Local Chinese Social Networks Outstripping Facebook, Twitter

Repeated censorship of foreign-owned social networks like Twitter and Facebook by the Chinese government may be a large part of the reason that local Chinese networks are gaining in popularity among the millions of internet users in the country. Along with the recent threat by Google to pull its search from China altogether, there are indicators that Chinese internet users will be isolated from the networks and websites that European and North American users access most.

The demand for online connections in China is apparent: social video site Youku, Facebook-like site Kaixin, and instant messaging service QQ have seen a surge in popularity over the past year alone, with Youku experiencing a five-fold growth in its revenue over last year, bringing in the equivalent of 29 million dollars in 2009. Twitter, Facebook, and Google are not doing as well in this massive market, however.

Chinese web surfers appear to prefer their home-grown fare, as exemplified by search-giant Google’s failure to gain significant market share in China. At the end of last year, Google had only made inroads of about 17% of the search engine market share, dwarfed by the local Baidu’s 77%, according to CNNMoney.com.

The reason for the lack of popularity of Google, Facebook, and Twitter could be government censorship. There have been several reports of spotty access or complete disconnection from these social networks from within China, a noted case being the July 2009 censorship of Twitter, Flikr and other online sharing websites to prevent citizens from discussing the Tiananmen killings on the 20th anniversary of the events. This censorship could be part of a government effort to suppress dissent and combat the power of the free exchange of information that these websites offer, while at the same time make local social networks, which would be easier to control, more appealing.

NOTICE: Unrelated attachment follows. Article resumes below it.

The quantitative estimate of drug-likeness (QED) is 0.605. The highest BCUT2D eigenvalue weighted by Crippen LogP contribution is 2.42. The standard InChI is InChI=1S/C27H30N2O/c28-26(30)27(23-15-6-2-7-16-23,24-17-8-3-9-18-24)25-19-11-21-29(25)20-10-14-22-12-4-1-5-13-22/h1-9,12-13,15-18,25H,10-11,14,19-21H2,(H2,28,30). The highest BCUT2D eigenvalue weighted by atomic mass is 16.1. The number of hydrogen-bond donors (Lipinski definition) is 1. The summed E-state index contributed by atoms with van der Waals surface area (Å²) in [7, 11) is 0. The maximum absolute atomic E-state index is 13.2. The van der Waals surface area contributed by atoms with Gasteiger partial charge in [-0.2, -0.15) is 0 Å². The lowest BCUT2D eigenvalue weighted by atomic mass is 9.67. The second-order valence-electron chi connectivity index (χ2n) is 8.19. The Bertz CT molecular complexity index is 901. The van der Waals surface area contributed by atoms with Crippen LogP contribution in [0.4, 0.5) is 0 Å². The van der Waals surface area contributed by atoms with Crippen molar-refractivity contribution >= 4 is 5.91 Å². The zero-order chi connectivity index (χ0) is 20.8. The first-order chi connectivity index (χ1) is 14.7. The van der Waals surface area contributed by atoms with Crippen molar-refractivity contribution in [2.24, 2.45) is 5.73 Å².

The social, political, and financial implications of a closed-off China are huge. Aside from questionable government policies of censorship and restricting citizens’ rights, the Chinese method of isolating its market from foreign access could prove to restrict the growth of social networking giants in the West. There have been complaints of inadequate translations and interface barriers cited as possible reasons for the lack of widespread Chinese use of Twitter, Facebook and other social networks, but it is not clear if even a website tailored for the Chinese experience created by a foreign company could achieve success in an economy so dominated by state-run and -supported industry.